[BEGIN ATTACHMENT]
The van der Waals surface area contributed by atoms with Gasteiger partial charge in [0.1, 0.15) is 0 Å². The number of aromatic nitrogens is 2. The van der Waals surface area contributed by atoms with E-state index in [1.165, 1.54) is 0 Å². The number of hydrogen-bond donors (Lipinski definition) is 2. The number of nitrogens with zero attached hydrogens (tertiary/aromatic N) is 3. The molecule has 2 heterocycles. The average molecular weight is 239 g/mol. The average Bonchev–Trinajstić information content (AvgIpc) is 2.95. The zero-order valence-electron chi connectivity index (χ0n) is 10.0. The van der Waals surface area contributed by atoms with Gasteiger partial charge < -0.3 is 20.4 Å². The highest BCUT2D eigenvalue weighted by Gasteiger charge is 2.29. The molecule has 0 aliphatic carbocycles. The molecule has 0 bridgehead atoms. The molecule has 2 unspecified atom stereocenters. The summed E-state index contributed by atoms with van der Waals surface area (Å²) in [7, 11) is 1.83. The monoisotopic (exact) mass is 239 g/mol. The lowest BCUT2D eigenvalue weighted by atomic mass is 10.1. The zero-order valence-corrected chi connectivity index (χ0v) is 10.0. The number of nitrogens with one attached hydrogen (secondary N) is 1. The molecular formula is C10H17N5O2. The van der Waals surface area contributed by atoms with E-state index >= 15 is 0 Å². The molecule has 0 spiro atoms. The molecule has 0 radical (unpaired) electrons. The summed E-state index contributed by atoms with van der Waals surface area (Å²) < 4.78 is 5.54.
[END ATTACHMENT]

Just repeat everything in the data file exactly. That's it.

The van der Waals surface area contributed by atoms with Gasteiger partial charge in [0.1, 0.15) is 0 Å². The number of aromatic nitrogens is 2. The van der Waals surface area contributed by atoms with E-state index in [1.165, 1.54) is 0 Å². The number of hydrogen-bond donors (Lipinski definition) is 2. The number of nitrogens with zero attached hydrogens (tertiary/aromatic N) is 3. The molecule has 2 heterocycles. The average molecular weight is 239 g/mol. The average Bonchev–Trinajstić information content (AvgIpc) is 2.95. The zero-order valence-electron chi connectivity index (χ0n) is 10.0. The van der Waals surface area contributed by atoms with Gasteiger partial charge < -0.3 is 20.4 Å². The highest BCUT2D eigenvalue weighted by Gasteiger charge is 2.29. The molecule has 0 aliphatic carbocycles. The molecule has 0 bridgehead atoms. The molecule has 2 unspecified atom stereocenters. The summed E-state index contributed by atoms with van der Waals surface area (Å²) in [7, 11) is 1.83. The monoisotopic (exact) mass is 239 g/mol. The lowest BCUT2D eigenvalue weighted by atomic mass is 10.1. The zero-order valence-corrected chi connectivity index (χ0v) is 10.0. The number of nitrogens with one attached hydrogen (secondary N) is 1. The molecular formula is C10H17N5O2. The van der Waals surface area contributed by atoms with E-state index >= 15 is 0 Å². The molecule has 0 spiro atoms. The molecule has 0 radical (unpaired) electrons. The summed E-state index contributed by atoms with van der Waals surface area (Å²) < 4.78 is 5.54.